Welcome to SF2730 - An introduction to the fascinating subject of applied combinatorics! This course will cover material from both abstract and practical perspectives, rigorously developing the theory while consistently motivating it through applications. Consequently, it should appeal to students from across the mathematics, computer science, and engineering disciplines.
While there are no specific prerequisites for this course, we shall assume familiarity with basic enumeration and linear algebra. Additionally, students should be prepared to work on, construct, and carefully write logical arguments and proofs. The focus will not be on memorizing a set of standard formulas or techniques, which may be different from other math courses. Instead the aim of this class is to develop problem-solving skills that can be applied thorughout a variety of mathematical and computational settings.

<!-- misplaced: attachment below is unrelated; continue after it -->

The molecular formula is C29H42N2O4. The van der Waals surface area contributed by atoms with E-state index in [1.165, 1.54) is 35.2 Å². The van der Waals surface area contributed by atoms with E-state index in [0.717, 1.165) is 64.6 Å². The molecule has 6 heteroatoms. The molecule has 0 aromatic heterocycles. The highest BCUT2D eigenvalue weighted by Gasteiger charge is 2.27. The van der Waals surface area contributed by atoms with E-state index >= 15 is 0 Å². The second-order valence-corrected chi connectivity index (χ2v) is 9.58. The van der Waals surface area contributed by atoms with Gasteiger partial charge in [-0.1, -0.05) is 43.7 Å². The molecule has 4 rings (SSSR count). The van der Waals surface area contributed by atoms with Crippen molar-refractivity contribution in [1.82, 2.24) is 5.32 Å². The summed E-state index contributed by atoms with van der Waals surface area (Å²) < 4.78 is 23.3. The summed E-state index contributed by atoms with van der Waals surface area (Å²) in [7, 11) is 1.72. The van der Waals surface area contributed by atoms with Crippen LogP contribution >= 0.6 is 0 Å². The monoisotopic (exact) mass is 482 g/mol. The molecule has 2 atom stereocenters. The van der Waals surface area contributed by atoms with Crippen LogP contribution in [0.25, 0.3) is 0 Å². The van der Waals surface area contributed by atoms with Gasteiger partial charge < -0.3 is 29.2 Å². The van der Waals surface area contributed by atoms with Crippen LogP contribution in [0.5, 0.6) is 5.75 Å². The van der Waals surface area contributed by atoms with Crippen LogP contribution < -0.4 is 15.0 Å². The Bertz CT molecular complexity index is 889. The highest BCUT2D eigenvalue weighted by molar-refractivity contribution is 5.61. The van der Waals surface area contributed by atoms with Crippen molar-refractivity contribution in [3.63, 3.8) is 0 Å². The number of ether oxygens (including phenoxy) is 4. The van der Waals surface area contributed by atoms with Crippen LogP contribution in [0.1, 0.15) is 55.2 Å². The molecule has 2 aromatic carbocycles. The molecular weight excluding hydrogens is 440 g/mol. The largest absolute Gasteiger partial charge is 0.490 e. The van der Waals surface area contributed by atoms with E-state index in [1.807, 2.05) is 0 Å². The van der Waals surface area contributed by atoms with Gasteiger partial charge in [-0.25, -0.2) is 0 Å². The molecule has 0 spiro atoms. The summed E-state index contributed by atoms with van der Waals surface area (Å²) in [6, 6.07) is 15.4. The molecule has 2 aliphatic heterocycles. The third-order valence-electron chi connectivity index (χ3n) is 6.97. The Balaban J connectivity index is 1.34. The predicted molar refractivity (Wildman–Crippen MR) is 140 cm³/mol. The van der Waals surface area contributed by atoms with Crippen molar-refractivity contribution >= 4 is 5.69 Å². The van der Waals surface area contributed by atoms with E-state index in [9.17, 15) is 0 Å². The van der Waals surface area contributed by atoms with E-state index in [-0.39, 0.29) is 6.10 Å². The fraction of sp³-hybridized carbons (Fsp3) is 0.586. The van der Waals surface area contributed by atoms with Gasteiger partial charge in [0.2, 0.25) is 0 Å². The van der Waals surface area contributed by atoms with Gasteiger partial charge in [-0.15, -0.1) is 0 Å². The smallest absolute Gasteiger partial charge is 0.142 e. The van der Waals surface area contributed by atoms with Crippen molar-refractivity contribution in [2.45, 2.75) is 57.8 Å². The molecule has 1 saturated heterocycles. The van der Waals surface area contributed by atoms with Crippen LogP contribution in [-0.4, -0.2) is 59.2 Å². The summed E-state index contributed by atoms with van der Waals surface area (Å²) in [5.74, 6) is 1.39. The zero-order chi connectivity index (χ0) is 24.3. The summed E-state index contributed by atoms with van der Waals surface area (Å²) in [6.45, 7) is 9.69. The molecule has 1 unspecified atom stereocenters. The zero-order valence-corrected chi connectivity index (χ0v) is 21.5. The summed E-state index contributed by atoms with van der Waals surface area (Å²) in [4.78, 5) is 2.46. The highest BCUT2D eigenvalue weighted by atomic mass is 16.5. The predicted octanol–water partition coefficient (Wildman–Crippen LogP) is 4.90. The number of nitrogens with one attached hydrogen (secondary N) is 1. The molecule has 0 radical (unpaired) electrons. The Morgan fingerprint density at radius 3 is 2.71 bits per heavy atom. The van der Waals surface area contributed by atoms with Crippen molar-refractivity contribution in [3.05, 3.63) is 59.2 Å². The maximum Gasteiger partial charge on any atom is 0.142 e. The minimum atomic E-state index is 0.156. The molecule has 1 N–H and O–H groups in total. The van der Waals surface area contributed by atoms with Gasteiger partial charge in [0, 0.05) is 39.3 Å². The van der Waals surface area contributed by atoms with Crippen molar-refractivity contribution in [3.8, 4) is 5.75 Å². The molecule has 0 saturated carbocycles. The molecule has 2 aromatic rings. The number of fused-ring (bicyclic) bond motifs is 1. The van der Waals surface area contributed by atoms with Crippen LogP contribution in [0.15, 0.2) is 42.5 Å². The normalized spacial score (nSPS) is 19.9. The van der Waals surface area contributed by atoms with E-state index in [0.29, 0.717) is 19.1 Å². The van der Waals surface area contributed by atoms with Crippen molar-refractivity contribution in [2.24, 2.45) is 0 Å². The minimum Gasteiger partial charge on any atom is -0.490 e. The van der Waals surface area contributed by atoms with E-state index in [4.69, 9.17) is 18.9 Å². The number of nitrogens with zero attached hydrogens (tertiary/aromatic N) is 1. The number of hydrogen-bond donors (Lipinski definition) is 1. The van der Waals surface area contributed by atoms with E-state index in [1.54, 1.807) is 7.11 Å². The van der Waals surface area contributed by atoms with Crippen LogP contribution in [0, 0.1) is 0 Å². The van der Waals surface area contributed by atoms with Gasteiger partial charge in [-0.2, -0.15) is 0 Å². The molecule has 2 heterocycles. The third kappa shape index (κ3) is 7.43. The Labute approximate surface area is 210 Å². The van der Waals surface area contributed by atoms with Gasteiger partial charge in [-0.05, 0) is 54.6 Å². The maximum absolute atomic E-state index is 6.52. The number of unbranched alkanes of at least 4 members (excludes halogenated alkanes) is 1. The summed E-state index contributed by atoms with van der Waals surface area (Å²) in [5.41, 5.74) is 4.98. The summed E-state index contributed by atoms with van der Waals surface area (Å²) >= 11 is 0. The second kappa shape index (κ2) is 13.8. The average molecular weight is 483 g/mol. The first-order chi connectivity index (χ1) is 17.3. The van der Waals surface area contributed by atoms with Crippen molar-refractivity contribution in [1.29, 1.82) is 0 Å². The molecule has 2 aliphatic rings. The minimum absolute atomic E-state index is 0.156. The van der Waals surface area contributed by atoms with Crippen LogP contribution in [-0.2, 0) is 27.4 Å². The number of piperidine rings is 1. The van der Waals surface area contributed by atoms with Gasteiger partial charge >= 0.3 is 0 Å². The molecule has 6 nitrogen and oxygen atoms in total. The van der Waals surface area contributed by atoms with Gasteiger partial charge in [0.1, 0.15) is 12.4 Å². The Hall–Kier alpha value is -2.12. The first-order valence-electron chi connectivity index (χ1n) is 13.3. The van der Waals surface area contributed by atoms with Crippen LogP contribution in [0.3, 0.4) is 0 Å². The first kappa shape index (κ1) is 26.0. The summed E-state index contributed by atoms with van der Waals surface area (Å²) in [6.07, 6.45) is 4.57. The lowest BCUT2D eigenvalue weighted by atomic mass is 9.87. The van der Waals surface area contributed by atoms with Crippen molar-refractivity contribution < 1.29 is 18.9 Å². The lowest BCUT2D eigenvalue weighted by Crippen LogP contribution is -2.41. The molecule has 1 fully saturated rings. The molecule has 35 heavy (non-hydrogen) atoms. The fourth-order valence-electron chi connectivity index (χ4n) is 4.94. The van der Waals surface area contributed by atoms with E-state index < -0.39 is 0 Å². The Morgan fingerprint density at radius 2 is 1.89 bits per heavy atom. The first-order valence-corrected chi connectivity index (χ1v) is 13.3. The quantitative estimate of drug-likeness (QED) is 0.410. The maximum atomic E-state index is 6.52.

Combinatorics is the study of finite or countable structures. Many questions center around understanding the relationship between a finite set of objects and enumerating or counting such objects. Combinatorial problems arise in many areas of pure mathematics, notably in algebra, geometry, topology, and probability theory, and have many applications in optimization, computer science, decision theory, and physics.
The course textbook is "Concrete Mathematics" by Ronald L. Graham, Donald E. Knuth, and Oren Patashnik. We will follow the book loosely, at best, so it is imperative that you attend lectures regularly. The major topics include:
An official syllabus for the course will be posted here shortly.
The project will consist of writing a short paper on a prescribed topic related to applied combinatorics. A list of preapproved topics will be posted half way through the course.
The Final Exam will be given TBA. It will be comprehensive, i.e., covering material from throughout the entire course.
There will be no make-up exams. Students should contact the instructor immediately if they have an unavoidable scheduling conflict with the exam date.